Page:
Wednesday, October 19, 2005

Saddam on trial

From the Times:

Saddam Hussein defiantly faced a panel of Iraqi judges today in a heavily guarded courthouse in central Baghdad, as he was asked to answer charges for a 1982 massacre and begin the long process of public reckoning for the decades of brutal repression that Mr. Hussein brought to Iraq...

The first case being brought against the former Iraqi leader centers around the execution of more than 140 men and teenage boys from the mostly Shiite market town of Dujail, 35 miles north of Baghdad. The victims were seized by secret police after a failed assassination attempt on Mr. Hussein there in 1982.

It's about time. (May justice prevail.)


Update: Dennis Sanders at The Moderate Republican (the kind of Republican I like) has a good post on Saddam's trial: "
If this trial is nothing more than a show trial or a way of getting back at Saddam or the Sunni minority, then there will be resentment among Sunnis and no chance for reconcilation and healing. Saddam may not deserve a fair trial, but if we want Iraq to a nation established under the rule of law, it has to be fair and impartial. If it follows the rule of established international law, then it will rob Sunnis of any chance to claim victimhood and hopefully move forward. Do it wrong, and it will only exacerbate ethnic tensions."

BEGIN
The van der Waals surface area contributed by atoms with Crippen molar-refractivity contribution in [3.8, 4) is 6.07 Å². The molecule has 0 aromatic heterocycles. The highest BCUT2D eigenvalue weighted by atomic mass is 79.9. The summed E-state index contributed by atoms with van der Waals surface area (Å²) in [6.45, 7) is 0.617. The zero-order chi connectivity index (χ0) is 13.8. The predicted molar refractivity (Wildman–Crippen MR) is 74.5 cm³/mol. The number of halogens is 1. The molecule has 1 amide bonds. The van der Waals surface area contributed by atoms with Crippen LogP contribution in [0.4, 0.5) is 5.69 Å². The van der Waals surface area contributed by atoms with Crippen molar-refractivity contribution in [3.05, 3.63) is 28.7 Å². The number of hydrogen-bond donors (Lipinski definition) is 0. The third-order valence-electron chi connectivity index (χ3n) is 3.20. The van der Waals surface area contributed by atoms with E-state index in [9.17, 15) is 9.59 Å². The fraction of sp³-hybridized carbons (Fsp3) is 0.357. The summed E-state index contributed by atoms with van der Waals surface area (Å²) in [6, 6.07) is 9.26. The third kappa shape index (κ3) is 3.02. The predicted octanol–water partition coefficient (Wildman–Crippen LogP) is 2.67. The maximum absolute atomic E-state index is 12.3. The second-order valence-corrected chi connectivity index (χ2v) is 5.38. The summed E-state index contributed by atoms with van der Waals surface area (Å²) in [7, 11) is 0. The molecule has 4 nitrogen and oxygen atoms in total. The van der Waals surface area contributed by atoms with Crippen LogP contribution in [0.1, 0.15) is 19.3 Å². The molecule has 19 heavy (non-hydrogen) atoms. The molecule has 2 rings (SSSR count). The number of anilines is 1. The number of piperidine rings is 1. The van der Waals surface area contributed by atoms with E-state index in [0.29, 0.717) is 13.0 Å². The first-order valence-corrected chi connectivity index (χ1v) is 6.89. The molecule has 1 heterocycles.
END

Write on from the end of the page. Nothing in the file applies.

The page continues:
Well put. And I agree.

Otherwise, I'm surprised this story isn't getting a bit more attention today, especially in the blogosphere. Yes, I realize that most of us are glued to Plamegate, Miers, and other such sexy, partisanship-enhancing issues, but we're talking about a recently liberated country preparing to deal with its brutal past, facing its oppressor in a court of law, even as it continues its own struggle to establish viable self-governance and a sustainable sense of self-identity.

Shouldn't we be paying attention?

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